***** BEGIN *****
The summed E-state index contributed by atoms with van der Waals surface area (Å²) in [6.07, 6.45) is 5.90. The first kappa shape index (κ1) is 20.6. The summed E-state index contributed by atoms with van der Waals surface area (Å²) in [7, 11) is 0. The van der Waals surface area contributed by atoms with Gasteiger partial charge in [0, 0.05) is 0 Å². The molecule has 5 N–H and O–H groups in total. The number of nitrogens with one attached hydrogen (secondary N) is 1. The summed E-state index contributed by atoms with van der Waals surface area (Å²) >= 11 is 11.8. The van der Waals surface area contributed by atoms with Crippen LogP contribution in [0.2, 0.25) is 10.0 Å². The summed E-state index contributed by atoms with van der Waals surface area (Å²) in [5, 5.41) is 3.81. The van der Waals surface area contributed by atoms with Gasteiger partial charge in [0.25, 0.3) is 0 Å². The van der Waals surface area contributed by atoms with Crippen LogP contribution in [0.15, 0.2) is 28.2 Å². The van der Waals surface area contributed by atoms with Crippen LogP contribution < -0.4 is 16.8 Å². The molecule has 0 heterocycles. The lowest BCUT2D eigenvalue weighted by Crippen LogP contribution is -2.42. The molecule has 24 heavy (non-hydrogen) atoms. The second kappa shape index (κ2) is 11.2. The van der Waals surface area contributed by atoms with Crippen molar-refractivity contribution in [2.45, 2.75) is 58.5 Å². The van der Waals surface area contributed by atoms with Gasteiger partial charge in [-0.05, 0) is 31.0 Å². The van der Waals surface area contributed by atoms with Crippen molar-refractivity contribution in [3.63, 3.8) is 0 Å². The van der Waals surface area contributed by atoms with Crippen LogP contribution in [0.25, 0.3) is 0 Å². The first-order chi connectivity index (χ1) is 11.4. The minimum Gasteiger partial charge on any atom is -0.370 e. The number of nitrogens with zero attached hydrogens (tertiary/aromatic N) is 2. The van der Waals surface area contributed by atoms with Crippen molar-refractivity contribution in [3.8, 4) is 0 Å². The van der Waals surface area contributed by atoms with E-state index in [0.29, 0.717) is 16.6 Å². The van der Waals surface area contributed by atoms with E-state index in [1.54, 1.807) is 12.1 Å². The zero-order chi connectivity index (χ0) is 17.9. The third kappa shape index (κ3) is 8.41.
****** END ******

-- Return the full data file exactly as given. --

The summed E-state index contributed by atoms with van der Waals surface area (Å²) in [6.07, 6.45) is 5.90. The first kappa shape index (κ1) is 20.6. The summed E-state index contributed by atoms with van der Waals surface area (Å²) in [7, 11) is 0. The van der Waals surface area contributed by atoms with Gasteiger partial charge in [0, 0.05) is 0 Å². The molecule has 5 N–H and O–H groups in total. The number of nitrogens with one attached hydrogen (secondary N) is 1. The summed E-state index contributed by atoms with van der Waals surface area (Å²) >= 11 is 11.8. The van der Waals surface area contributed by atoms with Crippen LogP contribution in [0.2, 0.25) is 10.0 Å². The summed E-state index contributed by atoms with van der Waals surface area (Å²) in [5, 5.41) is 3.81. The van der Waals surface area contributed by atoms with Gasteiger partial charge in [0.25, 0.3) is 0 Å². The van der Waals surface area contributed by atoms with Crippen LogP contribution in [0.15, 0.2) is 28.2 Å². The van der Waals surface area contributed by atoms with Crippen LogP contribution < -0.4 is 16.8 Å². The molecule has 0 heterocycles. The lowest BCUT2D eigenvalue weighted by Crippen LogP contribution is -2.42. The molecule has 24 heavy (non-hydrogen) atoms. The second kappa shape index (κ2) is 11.2. The van der Waals surface area contributed by atoms with Crippen molar-refractivity contribution in [2.45, 2.75) is 58.5 Å². The van der Waals surface area contributed by atoms with Gasteiger partial charge in [-0.05, 0) is 31.0 Å². The van der Waals surface area contributed by atoms with Crippen molar-refractivity contribution in [3.63, 3.8) is 0 Å². The van der Waals surface area contributed by atoms with Crippen LogP contribution in [0.25, 0.3) is 0 Å². The first-order chi connectivity index (χ1) is 11.4. The minimum Gasteiger partial charge on any atom is -0.370 e. The number of nitrogens with zero attached hydrogens (tertiary/aromatic N) is 2. The van der Waals surface area contributed by atoms with Crippen molar-refractivity contribution in [3.8, 4) is 0 Å². The van der Waals surface area contributed by atoms with E-state index in [0.29, 0.717) is 16.6 Å². The van der Waals surface area contributed by atoms with E-state index in [1.54, 1.807) is 12.1 Å². The zero-order chi connectivity index (χ0) is 17.9. The third kappa shape index (κ3) is 8.41.